Tuesday, January 4, 2011

How to Start a Book Club

This is a first for all of us. At age 26, none of us have been members of a book club, discussed a book in an organized fashion, and we, especially, have not started our own club.

Please join us as we take our first novel (pun intended) steps in beginning a new chapter (I promise to get these puns out of the way early) in our young adult lives. We will adjust to reading books for pleasure; discussing books with Q&As and notes and order; and opening up about our thoughts and opinions with munchies, wine, coffee, and friends.

When we decided to start a book club our first question was: what's the book. Our second question was: when do we meet (since we have busy schedules - hence the blog's title). Our third question was: how do we do this.

Maybe we asked these in the wrong order.

Here are some basic steps in starting a book club:
  1. Intentions. What do you hope to get out of having a book club? What type of books do you want to read? How many people do you want in your club? How often will you meet?
  2. Members. If you already have a group of friends interested, that helps a lot. If/when prospective members contact you for more info, explain the purpose of the book club, the number of members you're looking for, and find out what types of books they are interested in reading.
  3. Meeting Place. These locations can also determine the size of your club: a restaurant, library, bookstore, or your living room will all work well. Or you can meet virtually. Start a discussion thread and maintain comments that way. Or you can set up Skype or G-Chat for those members who live out of town.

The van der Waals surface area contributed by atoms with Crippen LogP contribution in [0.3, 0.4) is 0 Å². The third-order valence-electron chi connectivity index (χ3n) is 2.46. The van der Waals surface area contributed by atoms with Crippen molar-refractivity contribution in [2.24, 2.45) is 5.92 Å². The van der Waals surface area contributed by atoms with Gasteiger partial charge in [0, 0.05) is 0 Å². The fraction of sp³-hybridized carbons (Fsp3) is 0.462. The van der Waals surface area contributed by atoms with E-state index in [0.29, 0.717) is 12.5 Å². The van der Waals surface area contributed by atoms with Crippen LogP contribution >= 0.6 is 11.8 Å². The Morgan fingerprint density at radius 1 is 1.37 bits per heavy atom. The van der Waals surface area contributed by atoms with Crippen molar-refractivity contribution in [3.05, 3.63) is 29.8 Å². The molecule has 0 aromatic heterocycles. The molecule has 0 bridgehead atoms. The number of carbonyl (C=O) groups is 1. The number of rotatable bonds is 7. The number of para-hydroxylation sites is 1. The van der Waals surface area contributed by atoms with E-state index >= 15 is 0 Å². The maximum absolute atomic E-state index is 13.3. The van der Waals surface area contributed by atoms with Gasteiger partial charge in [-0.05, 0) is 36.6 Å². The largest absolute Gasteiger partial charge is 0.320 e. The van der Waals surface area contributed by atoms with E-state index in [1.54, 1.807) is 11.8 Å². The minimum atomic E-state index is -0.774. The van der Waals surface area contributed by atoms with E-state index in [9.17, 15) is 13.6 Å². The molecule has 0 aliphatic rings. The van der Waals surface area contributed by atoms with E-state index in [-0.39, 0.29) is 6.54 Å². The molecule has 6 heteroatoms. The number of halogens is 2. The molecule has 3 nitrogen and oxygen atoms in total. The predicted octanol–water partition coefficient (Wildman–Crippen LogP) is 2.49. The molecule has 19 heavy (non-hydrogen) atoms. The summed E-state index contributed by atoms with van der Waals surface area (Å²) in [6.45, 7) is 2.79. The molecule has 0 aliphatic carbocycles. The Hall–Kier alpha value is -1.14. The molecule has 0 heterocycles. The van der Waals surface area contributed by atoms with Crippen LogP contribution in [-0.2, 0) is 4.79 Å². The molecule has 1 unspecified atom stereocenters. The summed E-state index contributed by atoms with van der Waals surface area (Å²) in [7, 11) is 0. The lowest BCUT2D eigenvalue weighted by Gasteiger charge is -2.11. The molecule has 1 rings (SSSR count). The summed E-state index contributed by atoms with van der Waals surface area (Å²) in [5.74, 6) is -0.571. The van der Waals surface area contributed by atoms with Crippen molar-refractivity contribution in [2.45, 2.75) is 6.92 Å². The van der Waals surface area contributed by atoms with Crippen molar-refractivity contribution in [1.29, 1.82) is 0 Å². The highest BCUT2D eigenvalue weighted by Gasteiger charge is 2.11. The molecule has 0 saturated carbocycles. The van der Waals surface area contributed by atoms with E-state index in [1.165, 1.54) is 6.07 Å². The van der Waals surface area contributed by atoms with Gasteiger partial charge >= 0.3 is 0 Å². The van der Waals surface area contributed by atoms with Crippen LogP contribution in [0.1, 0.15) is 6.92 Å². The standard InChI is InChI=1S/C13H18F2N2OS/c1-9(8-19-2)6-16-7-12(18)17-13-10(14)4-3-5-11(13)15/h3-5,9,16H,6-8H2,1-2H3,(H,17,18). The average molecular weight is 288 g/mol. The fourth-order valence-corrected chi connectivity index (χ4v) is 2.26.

4. Food. Will refreshments be served? (This is a no-brainer for us.) But this could also limit your meeting place. Determine who will bring what. Take turns and/or limit the items. Or link the food to the theme of the book.
  5. Price. Is there a price limit to the books you'll be reading? Paperbacks only, for instance.
  6. Choose. How do you decide on the book?
    1. Ask everyone attending the book club meeting to bring two book suggestions.
    2. Vote.
    3. Simply take turns suggesting.
    4. Use suggestions from Oprah, Amazon, or New York Times.
  7. Discussion. Having discussion questions before your book club meets will help facilitate a good discussion of your book. As you read each novel, jot down page numbers of passages that moved you, questions that development, or opinions you had.  Many publishers' websites now offer reading guides or discussion questions for their titles. And you can find many generic questions online. Plus, we will post our questions for the book on our blog (I promise without checking with my BCers).
  8. Fun. Finally, it is important to remember this is not school. The BCers at All Booked Up are busy! Yes, it is important to finish reading the book, but don't pressure yourself or crame all the reading in at the last minute. We are not studying for finals, we finding a way enjoy life and another excuse to get together with friends.

No comments:

Post a Comment